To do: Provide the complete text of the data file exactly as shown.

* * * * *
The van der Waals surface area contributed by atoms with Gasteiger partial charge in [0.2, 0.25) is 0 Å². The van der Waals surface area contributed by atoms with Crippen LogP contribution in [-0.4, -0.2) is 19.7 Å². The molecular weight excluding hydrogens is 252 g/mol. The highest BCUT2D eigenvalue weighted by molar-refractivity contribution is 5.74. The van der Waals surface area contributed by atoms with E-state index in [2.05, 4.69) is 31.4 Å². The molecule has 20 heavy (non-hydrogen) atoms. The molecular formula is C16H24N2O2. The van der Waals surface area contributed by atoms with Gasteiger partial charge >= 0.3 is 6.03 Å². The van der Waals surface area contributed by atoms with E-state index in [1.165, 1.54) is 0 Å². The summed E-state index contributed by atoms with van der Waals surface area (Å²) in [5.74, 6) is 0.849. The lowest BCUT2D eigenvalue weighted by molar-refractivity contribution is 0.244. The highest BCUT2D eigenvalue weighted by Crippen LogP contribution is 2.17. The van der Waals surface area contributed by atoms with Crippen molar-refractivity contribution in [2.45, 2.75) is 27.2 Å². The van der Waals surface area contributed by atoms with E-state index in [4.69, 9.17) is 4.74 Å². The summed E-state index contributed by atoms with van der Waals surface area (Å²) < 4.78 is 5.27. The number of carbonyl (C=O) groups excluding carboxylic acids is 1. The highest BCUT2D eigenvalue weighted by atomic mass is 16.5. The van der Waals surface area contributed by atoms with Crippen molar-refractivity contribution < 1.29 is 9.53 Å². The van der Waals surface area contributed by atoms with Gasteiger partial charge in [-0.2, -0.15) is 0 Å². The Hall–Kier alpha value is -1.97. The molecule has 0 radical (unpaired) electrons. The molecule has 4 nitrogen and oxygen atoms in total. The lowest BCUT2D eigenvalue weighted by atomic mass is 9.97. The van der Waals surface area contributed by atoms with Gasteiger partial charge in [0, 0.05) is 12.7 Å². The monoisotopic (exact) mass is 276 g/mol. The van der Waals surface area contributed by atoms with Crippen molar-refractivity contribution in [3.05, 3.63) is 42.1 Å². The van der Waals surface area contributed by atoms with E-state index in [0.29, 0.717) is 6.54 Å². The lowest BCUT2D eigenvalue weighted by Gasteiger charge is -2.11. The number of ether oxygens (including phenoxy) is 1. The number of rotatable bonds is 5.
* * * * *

The van der Waals surface area contributed by atoms with Gasteiger partial charge in [0.2, 0.25) is 0 Å². The van der Waals surface area contributed by atoms with Crippen LogP contribution in [-0.4, -0.2) is 19.7 Å². The molecular weight excluding hydrogens is 252 g/mol. The highest BCUT2D eigenvalue weighted by molar-refractivity contribution is 5.74. The van der Waals surface area contributed by atoms with E-state index in [2.05, 4.69) is 31.4 Å². The molecule has 20 heavy (non-hydrogen) atoms. The molecular formula is C16H24N2O2. The van der Waals surface area contributed by atoms with Gasteiger partial charge >= 0.3 is 6.03 Å². The van der Waals surface area contributed by atoms with E-state index in [1.165, 1.54) is 0 Å². The summed E-state index contributed by atoms with van der Waals surface area (Å²) in [5.74, 6) is 0.849. The lowest BCUT2D eigenvalue weighted by molar-refractivity contribution is 0.244. The highest BCUT2D eigenvalue weighted by Crippen LogP contribution is 2.17. The van der Waals surface area contributed by atoms with Crippen molar-refractivity contribution in [2.45, 2.75) is 27.2 Å². The van der Waals surface area contributed by atoms with E-state index in [4.69, 9.17) is 4.74 Å². The summed E-state index contributed by atoms with van der Waals surface area (Å²) < 4.78 is 5.27. The number of carbonyl (C=O) groups excluding carboxylic acids is 1. The highest BCUT2D eigenvalue weighted by atomic mass is 16.5. The van der Waals surface area contributed by atoms with Crippen molar-refractivity contribution < 1.29 is 9.53 Å². The van der Waals surface area contributed by atoms with Gasteiger partial charge in [-0.2, -0.15) is 0 Å². The Hall–Kier alpha value is -1.97. The molecule has 0 radical (unpaired) electrons. The molecule has 4 nitrogen and oxygen atoms in total. The lowest BCUT2D eigenvalue weighted by atomic mass is 9.97. The van der Waals surface area contributed by atoms with Gasteiger partial charge in [0, 0.05) is 12.7 Å². The monoisotopic (exact) mass is 276 g/mol. The van der Waals surface area contributed by atoms with Crippen molar-refractivity contribution in [3.05, 3.63) is 42.1 Å². The van der Waals surface area contributed by atoms with E-state index in [0.29, 0.717) is 6.54 Å². The lowest BCUT2D eigenvalue weighted by Gasteiger charge is -2.11. The number of ether oxygens (including phenoxy) is 1. The number of rotatable bonds is 5.